There are more ways than one to prioritise your catalogue of tasks into a 1-3-5 list for the day. Here are a couple of suggestions.

Suggestion 1

Suggestion 1: Keep your catalogue as is, and mark up the OBT, medium and small tasks, for example with OBT, M, S. It’s simple, but you will have to contend with the noise of tasks you won’t complete that day.

Suggestion 2

Suggestion 2: Create a separate 1-3-5 list for the day, pulling tasks from your catalogue. This is a cleaner method, removing everything but what you want to tackle that day.

If you’re using a separate catalogue (which is recommended), ideally you hide away the catalogue once you’ve made your 1-3-5 list. You might, for example:

  1. Keep a catalogue of tasks to accomplish that week, then
  2. Create a 1-3-5 list each day using tasks pulled from the week list
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Paying subscribers of Without a Hitch can copy and use this artisanally designed Google Sheet template for maintaining a catalogue and daily 1-3-5 list.

One Big Thing or 1-3-5 within the typical work context

It would be clear sailing if you never had to work around clients, colleagues, teams, requests, meetings, the calendar. But the reality of the modern working environment is that you’re constantly distracted from the tasks you want to get done. You can design your 1-3-5 list to weather this, to an extent:

  • You don’t have to load up all medium and small task slots upfront. Leave some free. Perhaps you only add 2 medium and 3 small tasks, allowing room for additional tasks that might pop up over the course of the day (but they better be urgent ones).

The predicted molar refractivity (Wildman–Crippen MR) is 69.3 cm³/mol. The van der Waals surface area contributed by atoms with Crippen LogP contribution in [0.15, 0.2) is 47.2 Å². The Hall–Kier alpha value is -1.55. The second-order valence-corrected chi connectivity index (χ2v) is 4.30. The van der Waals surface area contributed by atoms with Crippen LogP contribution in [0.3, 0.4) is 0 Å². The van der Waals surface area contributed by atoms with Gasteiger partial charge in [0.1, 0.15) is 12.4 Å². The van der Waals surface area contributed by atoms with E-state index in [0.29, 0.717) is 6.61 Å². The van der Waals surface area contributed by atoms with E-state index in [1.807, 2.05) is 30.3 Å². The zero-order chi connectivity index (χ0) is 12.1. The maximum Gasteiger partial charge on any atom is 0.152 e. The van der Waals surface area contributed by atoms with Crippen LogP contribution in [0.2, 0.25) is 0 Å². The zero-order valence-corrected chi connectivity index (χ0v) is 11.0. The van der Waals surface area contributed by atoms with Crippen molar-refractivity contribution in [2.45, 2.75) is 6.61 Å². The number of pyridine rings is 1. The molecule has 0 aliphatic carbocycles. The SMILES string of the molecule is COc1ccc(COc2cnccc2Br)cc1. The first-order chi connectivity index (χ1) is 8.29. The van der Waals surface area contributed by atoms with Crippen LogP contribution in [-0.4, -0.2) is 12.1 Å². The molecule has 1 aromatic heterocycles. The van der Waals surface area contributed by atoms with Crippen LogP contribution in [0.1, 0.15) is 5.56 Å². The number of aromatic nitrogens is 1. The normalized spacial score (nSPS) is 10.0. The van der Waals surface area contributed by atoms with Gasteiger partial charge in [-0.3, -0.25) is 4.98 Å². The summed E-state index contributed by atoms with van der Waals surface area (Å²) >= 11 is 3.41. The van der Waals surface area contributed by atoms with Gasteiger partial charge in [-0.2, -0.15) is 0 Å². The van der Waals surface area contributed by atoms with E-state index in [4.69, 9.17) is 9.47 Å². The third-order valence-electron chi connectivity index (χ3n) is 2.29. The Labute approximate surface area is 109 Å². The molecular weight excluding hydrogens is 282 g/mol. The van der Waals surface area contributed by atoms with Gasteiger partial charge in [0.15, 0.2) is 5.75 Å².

• You can put significant meetings, workshops or training sessions on your list (acknowledging that you will inevitably be devoting time to these), but make sure they are framed as outcomes, not merely attendance. Instead of writing “Team meeting”, frame the task in terms of what ought to come out of it, like “Project scope finalised”.
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If you don’t want each and every day to be blown out of the water by parachute tasks (they just land out of nowhere) or expectations of same-day delivery (when people want you to drop everything to do their thing right now), you’ll need a criteria for whether or not you’ll pick up new tasks over the course of the day.

Variations on the One Big Thing or 1-3-5 method

According to preference, there are other ways to cut up the OBT, medium and small tasks:

  • 1-2-3: 1 Big Thing, 2 medium, 3 small. This requires more strictness on time and distractions, but the payoff is more radical focus. Also a useful variation if your medium and small tasks are chunkier.
  • Three Big Things: Dispenses with the medium and small shrapnel, and reduces the list down to three significant items. Excellent for personal progress but might be harder to adhere to in a team context.
  • 1-3-9: 1 Big Thing, 3 medium, 9 small. This method has potential if you prefer to chunk up your tasks really small. Although: This does add up to a lot of things to do, so take care: potential freneticism ahead.

Use the artisanally designed 1-3-5 template

Paying subscribers can copy and use this artisanally designed Google Sheet template to create your own daily 1-3-5 (One Big Thing) list from a catalogue of tasks.

If you’re not a paying subscriber, sign up for full access to all templates for practical posts like this one, plus exclusive essays.